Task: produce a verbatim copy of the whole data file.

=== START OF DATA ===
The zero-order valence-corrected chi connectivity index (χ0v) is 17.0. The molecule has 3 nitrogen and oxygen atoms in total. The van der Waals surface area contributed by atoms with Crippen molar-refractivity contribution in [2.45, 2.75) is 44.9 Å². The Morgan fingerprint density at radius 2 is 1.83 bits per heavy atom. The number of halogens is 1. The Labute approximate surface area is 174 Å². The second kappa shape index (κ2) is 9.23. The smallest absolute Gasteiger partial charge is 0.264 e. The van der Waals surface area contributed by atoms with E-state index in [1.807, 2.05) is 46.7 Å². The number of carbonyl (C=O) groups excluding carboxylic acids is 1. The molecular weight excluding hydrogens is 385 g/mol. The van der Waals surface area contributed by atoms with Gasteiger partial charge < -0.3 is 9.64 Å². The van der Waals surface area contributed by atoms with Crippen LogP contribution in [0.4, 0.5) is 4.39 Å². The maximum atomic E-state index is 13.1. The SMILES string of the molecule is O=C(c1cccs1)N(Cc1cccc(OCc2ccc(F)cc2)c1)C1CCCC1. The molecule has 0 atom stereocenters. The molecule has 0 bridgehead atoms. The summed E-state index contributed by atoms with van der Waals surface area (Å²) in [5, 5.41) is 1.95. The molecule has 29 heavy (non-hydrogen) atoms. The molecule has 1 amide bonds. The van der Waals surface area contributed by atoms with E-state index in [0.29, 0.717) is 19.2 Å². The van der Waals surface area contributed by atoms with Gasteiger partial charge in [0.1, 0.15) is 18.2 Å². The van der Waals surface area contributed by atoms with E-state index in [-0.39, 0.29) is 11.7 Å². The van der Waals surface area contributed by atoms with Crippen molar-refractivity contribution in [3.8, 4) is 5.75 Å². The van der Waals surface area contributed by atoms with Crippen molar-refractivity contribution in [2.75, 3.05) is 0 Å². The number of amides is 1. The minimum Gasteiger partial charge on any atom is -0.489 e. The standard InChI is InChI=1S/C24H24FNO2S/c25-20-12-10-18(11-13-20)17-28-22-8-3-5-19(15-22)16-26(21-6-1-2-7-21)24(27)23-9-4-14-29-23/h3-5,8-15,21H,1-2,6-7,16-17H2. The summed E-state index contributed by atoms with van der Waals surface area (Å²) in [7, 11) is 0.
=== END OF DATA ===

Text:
The zero-order valence-corrected chi connectivity index (χ0v) is 17.0. The molecule has 3 nitrogen and oxygen atoms in total. The van der Waals surface area contributed by atoms with Crippen molar-refractivity contribution in [2.45, 2.75) is 44.9 Å². The Morgan fingerprint density at radius 2 is 1.83 bits per heavy atom. The number of halogens is 1. The Labute approximate surface area is 174 Å². The second kappa shape index (κ2) is 9.23. The smallest absolute Gasteiger partial charge is 0.264 e. The van der Waals surface area contributed by atoms with E-state index in [1.807, 2.05) is 46.7 Å². The number of carbonyl (C=O) groups excluding carboxylic acids is 1. The molecular weight excluding hydrogens is 385 g/mol. The van der Waals surface area contributed by atoms with Gasteiger partial charge < -0.3 is 9.64 Å². The van der Waals surface area contributed by atoms with Crippen LogP contribution in [0.4, 0.5) is 4.39 Å². The maximum atomic E-state index is 13.1. The SMILES string of the molecule is O=C(c1cccs1)N(Cc1cccc(OCc2ccc(F)cc2)c1)C1CCCC1. The molecule has 0 atom stereocenters. The molecule has 0 bridgehead atoms. The summed E-state index contributed by atoms with van der Waals surface area (Å²) in [5, 5.41) is 1.95. The molecule has 29 heavy (non-hydrogen) atoms. The molecule has 1 amide bonds. The van der Waals surface area contributed by atoms with E-state index in [0.29, 0.717) is 19.2 Å². The van der Waals surface area contributed by atoms with Gasteiger partial charge in [0.1, 0.15) is 18.2 Å². The van der Waals surface area contributed by atoms with E-state index in [-0.39, 0.29) is 11.7 Å². The van der Waals surface area contributed by atoms with Crippen molar-refractivity contribution in [3.8, 4) is 5.75 Å². The van der Waals surface area contributed by atoms with Crippen molar-refractivity contribution in [2.75, 3.05) is 0 Å². The number of amides is 1. The minimum Gasteiger partial charge on any atom is -0.489 e. The standard InChI is InChI=1S/C24H24FNO2S/c25-20-12-10-18(11-13-20)17-28-22-8-3-5-19(15-22)16-26(21-6-1-2-7-21)24(27)23-9-4-14-29-23/h3-5,8-15,21H,1-2,6-7,16-17H2. The summed E-state index contributed by atoms with van der Waals surface area (Å²) in [7, 11) is 0.